Sources

Course Book 1. F. B. Hildebrand, Methods of Applied Mathematics, 2nd Edition, 1965, Prentice – Hall, Englewood Cliffs.
Other Sources 2. 1] I. M. Gelfand and S. V. Fomin, Calculus of Variations, 1963, Prentice – Hall, Englewood Cliffs. [2] W. V. Lovitt, Linear Integral Equations, 1924, McGraw – Hill, New York.

Evaluation System

Requirements Number Percentage of Grade
Attendance/Participation - -
Laboratory - -
Application - -
Field Work - -
Special Course Internship - -
Quizzes/Studio Critics - -
Homework Assignments - -
Presentation - -
Project - -
Report - -
Seminar - -
Midterms Exams/Midterms Jury 2 60
Final Exam/Final Jury 1 40
Toplam 3 100
Percentage of Semester Work
Percentage of Final Work 100
Total 100

Course Category

Core Courses
Major Area Courses X
Supportive Courses
Media and Managment Skills Courses
Transferable Skill Courses

The Relation Between Course Learning Competencies and Program Qualifications

# Program Qualifications / Competencies Level of Contribution
1 2 3 4 5
1 Has the ability to apply scientific knowledge gained in the undergraduate education and to expand and extend knowledge in the same or in a different area
2 Can apply gained knowledge and problem solving abilities in inter-disciplinary research
3 Has the ability to work independently within research area, to state the problem, to develop solution techniques, to solve the problem, to evaluate the obtained results and to apply them when necessary
4 Takes responsibility individually and as a team member to improve systematic approaches to produce solutions in unexpected complicated situations related to the area of study
5 Can develop strategies, implement plans and principles on the area of study and can evaluate obtained results within the framework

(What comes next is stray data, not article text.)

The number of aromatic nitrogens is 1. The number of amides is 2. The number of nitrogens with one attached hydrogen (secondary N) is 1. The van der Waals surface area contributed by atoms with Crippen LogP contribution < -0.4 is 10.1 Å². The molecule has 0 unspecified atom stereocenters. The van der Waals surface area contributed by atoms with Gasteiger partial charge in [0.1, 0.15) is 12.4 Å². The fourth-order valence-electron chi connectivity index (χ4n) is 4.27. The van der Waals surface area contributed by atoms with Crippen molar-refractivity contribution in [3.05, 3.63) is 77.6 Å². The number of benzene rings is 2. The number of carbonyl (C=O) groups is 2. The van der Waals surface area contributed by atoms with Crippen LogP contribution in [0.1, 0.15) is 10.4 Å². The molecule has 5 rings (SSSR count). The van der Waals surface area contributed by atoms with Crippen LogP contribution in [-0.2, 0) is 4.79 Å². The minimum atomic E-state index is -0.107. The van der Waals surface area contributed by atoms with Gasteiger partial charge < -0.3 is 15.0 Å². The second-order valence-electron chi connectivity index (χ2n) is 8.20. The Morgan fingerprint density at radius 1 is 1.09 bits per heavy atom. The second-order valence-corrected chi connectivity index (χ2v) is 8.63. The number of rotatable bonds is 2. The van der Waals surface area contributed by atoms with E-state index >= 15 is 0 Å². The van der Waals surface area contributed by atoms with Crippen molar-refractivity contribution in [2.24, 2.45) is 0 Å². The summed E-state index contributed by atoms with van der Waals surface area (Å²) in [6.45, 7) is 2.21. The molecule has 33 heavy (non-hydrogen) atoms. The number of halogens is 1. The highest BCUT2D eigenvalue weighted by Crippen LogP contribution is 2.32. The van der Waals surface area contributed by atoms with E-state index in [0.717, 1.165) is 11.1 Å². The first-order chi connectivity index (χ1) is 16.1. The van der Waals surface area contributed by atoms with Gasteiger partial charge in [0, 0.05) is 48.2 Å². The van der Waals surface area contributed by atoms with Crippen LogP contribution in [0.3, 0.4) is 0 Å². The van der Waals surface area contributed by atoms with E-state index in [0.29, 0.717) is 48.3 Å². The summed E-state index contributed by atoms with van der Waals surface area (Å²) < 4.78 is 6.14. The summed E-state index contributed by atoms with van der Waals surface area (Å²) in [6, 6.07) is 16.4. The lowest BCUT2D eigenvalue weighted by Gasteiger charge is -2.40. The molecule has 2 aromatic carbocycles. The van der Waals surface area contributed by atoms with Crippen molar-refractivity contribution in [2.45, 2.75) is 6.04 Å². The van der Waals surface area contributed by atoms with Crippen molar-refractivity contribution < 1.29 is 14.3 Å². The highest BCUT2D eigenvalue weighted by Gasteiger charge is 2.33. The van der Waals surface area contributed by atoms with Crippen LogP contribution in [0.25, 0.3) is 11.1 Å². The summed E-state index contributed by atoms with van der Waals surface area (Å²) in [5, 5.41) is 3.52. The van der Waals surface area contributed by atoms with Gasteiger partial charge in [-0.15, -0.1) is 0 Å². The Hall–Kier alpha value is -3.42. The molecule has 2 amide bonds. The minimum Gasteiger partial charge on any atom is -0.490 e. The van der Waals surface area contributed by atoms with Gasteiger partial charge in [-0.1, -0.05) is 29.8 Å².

6 Can develop and extend the knowledge in the area and to use them with scientific, social and ethical responsibility
7 Has the ability to follow recent developments within the area of research, to support research with scientific arguments and data, to communicate the information on the area of expertise in a systematically by means of written report and oral/visual presentation
8 To have an oral and written communication ability in at least one of the common foreign languages ("European Language Portfolio Global Scale", Level B2)
9 Has software and hardware knowledge in the area of expertise, and has proficient information and communication technology knowledge
10 Follows scientific, cultural, and ethical criteria in collecting, interpreting and announcing data in the research area and has the ability to teach.
11 Has professional ethical consciousness and responsibility which takes into account the universal and social dimensions in the process of data collection, interpretation, implementation and declaration of results in mathematics and its applications.

ECTS/Workload Table

Activities Number Duration (Hours) Total Workload
Course Hours (Including Exam Week: 16 x Total Hours)
Laboratory
Application
Special Course Internship
Field Work
Study Hours Out of Class 16 3 48
Presentation/Seminar Prepration
Project
Report
Homework Assignments
Quizzes/Studio Critics
Prepration of Midterm Exams/Midterm Jury 2 25 50
Prepration of Final Exams/Final Jury 1 35 35
Total Workload 133